The latest development in the XRP Lawsuit saw Ripple File a Motion to Compel the SEC for documents’ discovery, showing whether SEC employees were permitted to trade in crypto, including XRP and other digital assets.
#XRPCommunity #SECGov v. #Ripple #XRP Ripple defendants file Motion to Compel the SEC to produce documents showing whether SEC employees were permitted to trade XRP and other digital assets. https://t.co/WPLmYwk1SL— James K. Filan 🇺🇸🇮🇪 (@FilanLaw) August 27, 2021
The court has marked 3rd September 2021 as the deadline for the plaintiff to respond to the defendants’ latest motion to compel the preclearance of XRP trading information. The deadline announcement by the court was made through a docket order.
SEC trading policy data production
The defendants have given two options to the plaintiff to produce digital assets’ trading data. The SEC can either provide anonymous documents or with redactions, to protect personal identity; alternatively, the data can be produced in an aggregate form. In both cases, Ripple seeks to highlight trading preclearance decisions about XRP, Bitcoin, and Ether. Furthermore, Ripple has also asked for certifications of SEC employees’ XRP holdings.
The defense has revealed that they met and conferred with the SEC concerning the same issue on four following dates: July 8, July 15, August 18, and August 25. Ripple shared that they haven’t had any process yet.
However, Ripple stated that “the SEC has requested Defendants’ consent to five business days to respond to this letter-motion from date of filing. Defendant’s consent, subject to the Court’s approval of that schedule.”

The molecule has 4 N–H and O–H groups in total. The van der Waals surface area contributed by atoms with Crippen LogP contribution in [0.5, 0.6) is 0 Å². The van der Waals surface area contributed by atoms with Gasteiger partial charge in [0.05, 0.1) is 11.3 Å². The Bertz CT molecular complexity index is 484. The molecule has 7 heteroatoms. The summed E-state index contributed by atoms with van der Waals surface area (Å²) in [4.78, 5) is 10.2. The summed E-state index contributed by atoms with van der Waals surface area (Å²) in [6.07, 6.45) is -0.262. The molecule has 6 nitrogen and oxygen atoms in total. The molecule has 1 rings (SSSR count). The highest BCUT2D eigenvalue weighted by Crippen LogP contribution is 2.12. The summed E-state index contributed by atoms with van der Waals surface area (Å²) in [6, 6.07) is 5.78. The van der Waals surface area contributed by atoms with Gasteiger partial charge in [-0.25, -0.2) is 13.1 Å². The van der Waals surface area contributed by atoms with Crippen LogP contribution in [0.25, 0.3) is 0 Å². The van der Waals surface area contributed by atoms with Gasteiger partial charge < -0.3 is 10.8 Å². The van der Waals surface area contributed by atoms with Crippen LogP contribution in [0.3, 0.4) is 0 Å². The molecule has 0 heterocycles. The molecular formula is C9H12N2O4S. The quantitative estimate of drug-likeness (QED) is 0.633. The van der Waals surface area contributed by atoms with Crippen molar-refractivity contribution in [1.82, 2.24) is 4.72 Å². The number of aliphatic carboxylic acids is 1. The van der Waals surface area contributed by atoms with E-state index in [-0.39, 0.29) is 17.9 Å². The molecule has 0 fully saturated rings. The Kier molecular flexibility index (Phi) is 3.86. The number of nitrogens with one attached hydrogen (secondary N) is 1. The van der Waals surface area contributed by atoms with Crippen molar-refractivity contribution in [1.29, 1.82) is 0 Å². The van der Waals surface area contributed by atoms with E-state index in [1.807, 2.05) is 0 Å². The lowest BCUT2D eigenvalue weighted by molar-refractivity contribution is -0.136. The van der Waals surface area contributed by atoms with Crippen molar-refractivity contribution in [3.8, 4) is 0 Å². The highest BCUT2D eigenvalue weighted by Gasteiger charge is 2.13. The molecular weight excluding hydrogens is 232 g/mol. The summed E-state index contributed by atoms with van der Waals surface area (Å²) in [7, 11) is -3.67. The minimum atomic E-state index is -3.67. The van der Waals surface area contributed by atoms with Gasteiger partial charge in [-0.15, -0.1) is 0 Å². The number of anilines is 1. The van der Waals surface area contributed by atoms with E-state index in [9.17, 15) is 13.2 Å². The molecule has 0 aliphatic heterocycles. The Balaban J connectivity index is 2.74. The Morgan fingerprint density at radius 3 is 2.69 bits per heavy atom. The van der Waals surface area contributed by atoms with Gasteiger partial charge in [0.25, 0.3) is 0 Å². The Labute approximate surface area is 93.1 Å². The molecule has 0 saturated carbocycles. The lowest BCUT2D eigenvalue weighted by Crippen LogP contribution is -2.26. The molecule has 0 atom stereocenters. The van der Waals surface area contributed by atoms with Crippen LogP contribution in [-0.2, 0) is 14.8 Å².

SEC lacked Digital Assets’ regulation till 2018
Ripple stated that the court-ordered in June 2021, granting the defendants’ motion to compel the SEC to produce its trading policies regarding the digital assets. Following the court’s order, SEC submitted January 16, 2018, policy, titled “Ethics Guidance Regarding Digital Assets,” that took effect on January 19, 2018.
Ripple highlighted that the policy clarifies that till the year 2018, the SEC had not implemented any policy restricting its employees from buying or selling digital assets. This is further proof of the SEC did not consider digital assets as securities because, till recently its employees were permitted to trade.
This further strengthens Ripple’s ‘fair notice’ argument. Ripple argued that the SEC’s uncertainty about whether XRP trading transactions were securities, provides evidence that the market participants lacked the “requisite fair notice” that XRP later would acquire security status. Additionally, this also discredits SEC’s “reckless sales” allegations on individual defendants, upon their failure to ascertain by 2013, that offers and sales of XRP were in fact securities.